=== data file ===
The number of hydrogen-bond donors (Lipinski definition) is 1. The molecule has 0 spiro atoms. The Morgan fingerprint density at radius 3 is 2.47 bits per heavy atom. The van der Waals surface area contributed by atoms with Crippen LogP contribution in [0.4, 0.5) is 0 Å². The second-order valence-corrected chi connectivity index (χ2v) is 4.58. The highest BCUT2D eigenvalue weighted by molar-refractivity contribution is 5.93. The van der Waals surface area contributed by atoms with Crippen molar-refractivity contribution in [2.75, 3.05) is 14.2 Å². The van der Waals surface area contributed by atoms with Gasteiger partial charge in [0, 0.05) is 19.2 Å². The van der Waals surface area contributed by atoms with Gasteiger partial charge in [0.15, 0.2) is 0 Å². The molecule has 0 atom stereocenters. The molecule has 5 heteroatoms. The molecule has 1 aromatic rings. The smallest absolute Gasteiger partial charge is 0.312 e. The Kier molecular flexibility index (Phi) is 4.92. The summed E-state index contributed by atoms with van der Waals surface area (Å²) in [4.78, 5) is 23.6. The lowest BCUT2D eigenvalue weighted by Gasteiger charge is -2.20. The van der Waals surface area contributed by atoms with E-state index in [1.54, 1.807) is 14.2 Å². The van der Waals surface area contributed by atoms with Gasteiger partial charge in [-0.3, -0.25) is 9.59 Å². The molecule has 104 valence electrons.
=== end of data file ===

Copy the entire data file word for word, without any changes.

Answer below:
The number of hydrogen-bond donors (Lipinski definition) is 1. The molecule has 0 spiro atoms. The Morgan fingerprint density at radius 3 is 2.47 bits per heavy atom. The van der Waals surface area contributed by atoms with Crippen LogP contribution in [0.4, 0.5) is 0 Å². The second-order valence-corrected chi connectivity index (χ2v) is 4.58. The highest BCUT2D eigenvalue weighted by molar-refractivity contribution is 5.93. The van der Waals surface area contributed by atoms with Crippen molar-refractivity contribution in [2.75, 3.05) is 14.2 Å². The van der Waals surface area contributed by atoms with Gasteiger partial charge in [0, 0.05) is 19.2 Å². The van der Waals surface area contributed by atoms with Gasteiger partial charge in [0.15, 0.2) is 0 Å². The molecule has 0 atom stereocenters. The molecule has 5 heteroatoms. The molecule has 1 aromatic rings. The smallest absolute Gasteiger partial charge is 0.312 e. The Kier molecular flexibility index (Phi) is 4.92. The summed E-state index contributed by atoms with van der Waals surface area (Å²) in [4.78, 5) is 23.6. The lowest BCUT2D eigenvalue weighted by Gasteiger charge is -2.20. The van der Waals surface area contributed by atoms with E-state index in [1.54, 1.807) is 14.2 Å². The van der Waals surface area contributed by atoms with Gasteiger partial charge in [-0.3, -0.25) is 9.59 Å². The molecule has 104 valence electrons.